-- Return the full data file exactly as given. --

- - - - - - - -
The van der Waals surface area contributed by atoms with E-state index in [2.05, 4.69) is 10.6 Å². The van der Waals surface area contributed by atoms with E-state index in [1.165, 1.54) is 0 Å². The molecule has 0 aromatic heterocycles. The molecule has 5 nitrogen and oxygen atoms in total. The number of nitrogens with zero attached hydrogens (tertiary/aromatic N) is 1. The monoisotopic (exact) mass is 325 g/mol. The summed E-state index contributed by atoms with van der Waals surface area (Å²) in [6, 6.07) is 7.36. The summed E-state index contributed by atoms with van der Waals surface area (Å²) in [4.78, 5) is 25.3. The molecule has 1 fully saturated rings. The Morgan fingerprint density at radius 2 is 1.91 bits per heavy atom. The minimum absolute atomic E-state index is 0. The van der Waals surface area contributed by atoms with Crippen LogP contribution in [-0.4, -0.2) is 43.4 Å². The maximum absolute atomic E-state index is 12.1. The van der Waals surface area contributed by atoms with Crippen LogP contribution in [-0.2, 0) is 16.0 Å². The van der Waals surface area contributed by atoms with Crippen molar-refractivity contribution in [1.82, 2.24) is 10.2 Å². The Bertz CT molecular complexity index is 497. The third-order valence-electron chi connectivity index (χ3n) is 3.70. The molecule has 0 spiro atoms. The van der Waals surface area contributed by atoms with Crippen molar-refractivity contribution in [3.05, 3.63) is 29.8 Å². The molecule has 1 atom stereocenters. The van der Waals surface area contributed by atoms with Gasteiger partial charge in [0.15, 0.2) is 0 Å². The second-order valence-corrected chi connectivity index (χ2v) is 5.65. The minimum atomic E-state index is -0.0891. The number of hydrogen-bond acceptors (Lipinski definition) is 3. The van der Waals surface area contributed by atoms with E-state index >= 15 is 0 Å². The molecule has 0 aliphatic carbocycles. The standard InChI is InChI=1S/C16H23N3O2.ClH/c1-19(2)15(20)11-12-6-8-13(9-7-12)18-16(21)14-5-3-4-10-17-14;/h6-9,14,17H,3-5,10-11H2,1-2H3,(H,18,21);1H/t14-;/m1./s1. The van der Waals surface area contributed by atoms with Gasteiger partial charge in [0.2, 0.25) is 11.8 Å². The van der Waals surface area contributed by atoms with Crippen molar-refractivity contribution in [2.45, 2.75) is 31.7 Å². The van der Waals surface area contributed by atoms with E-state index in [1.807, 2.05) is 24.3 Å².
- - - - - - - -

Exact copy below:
The van der Waals surface area contributed by atoms with E-state index in [2.05, 4.69) is 10.6 Å². The van der Waals surface area contributed by atoms with E-state index in [1.165, 1.54) is 0 Å². The molecule has 0 aromatic heterocycles. The molecule has 5 nitrogen and oxygen atoms in total. The number of nitrogens with zero attached hydrogens (tertiary/aromatic N) is 1. The monoisotopic (exact) mass is 325 g/mol. The summed E-state index contributed by atoms with van der Waals surface area (Å²) in [6, 6.07) is 7.36. The summed E-state index contributed by atoms with van der Waals surface area (Å²) in [4.78, 5) is 25.3. The molecule has 1 fully saturated rings. The Morgan fingerprint density at radius 2 is 1.91 bits per heavy atom. The minimum absolute atomic E-state index is 0. The van der Waals surface area contributed by atoms with Crippen LogP contribution in [-0.4, -0.2) is 43.4 Å². The maximum absolute atomic E-state index is 12.1. The van der Waals surface area contributed by atoms with Crippen LogP contribution in [-0.2, 0) is 16.0 Å². The van der Waals surface area contributed by atoms with Crippen molar-refractivity contribution in [1.82, 2.24) is 10.2 Å². The Bertz CT molecular complexity index is 497. The third-order valence-electron chi connectivity index (χ3n) is 3.70. The molecule has 0 spiro atoms. The van der Waals surface area contributed by atoms with Crippen molar-refractivity contribution in [3.05, 3.63) is 29.8 Å². The molecule has 1 atom stereocenters. The van der Waals surface area contributed by atoms with Gasteiger partial charge in [0.15, 0.2) is 0 Å². The second-order valence-corrected chi connectivity index (χ2v) is 5.65. The minimum atomic E-state index is -0.0891. The number of hydrogen-bond acceptors (Lipinski definition) is 3. The van der Waals surface area contributed by atoms with E-state index >= 15 is 0 Å². The molecule has 0 aliphatic carbocycles. The standard InChI is InChI=1S/C16H23N3O2.ClH/c1-19(2)15(20)11-12-6-8-13(9-7-12)18-16(21)14-5-3-4-10-17-14;/h6-9,14,17H,3-5,10-11H2,1-2H3,(H,18,21);1H/t14-;/m1./s1. The van der Waals surface area contributed by atoms with Gasteiger partial charge in [0.2, 0.25) is 11.8 Å². The van der Waals surface area contributed by atoms with Crippen molar-refractivity contribution in [2.45, 2.75) is 31.7 Å². The van der Waals surface area contributed by atoms with E-state index in [1.807, 2.05) is 24.3 Å².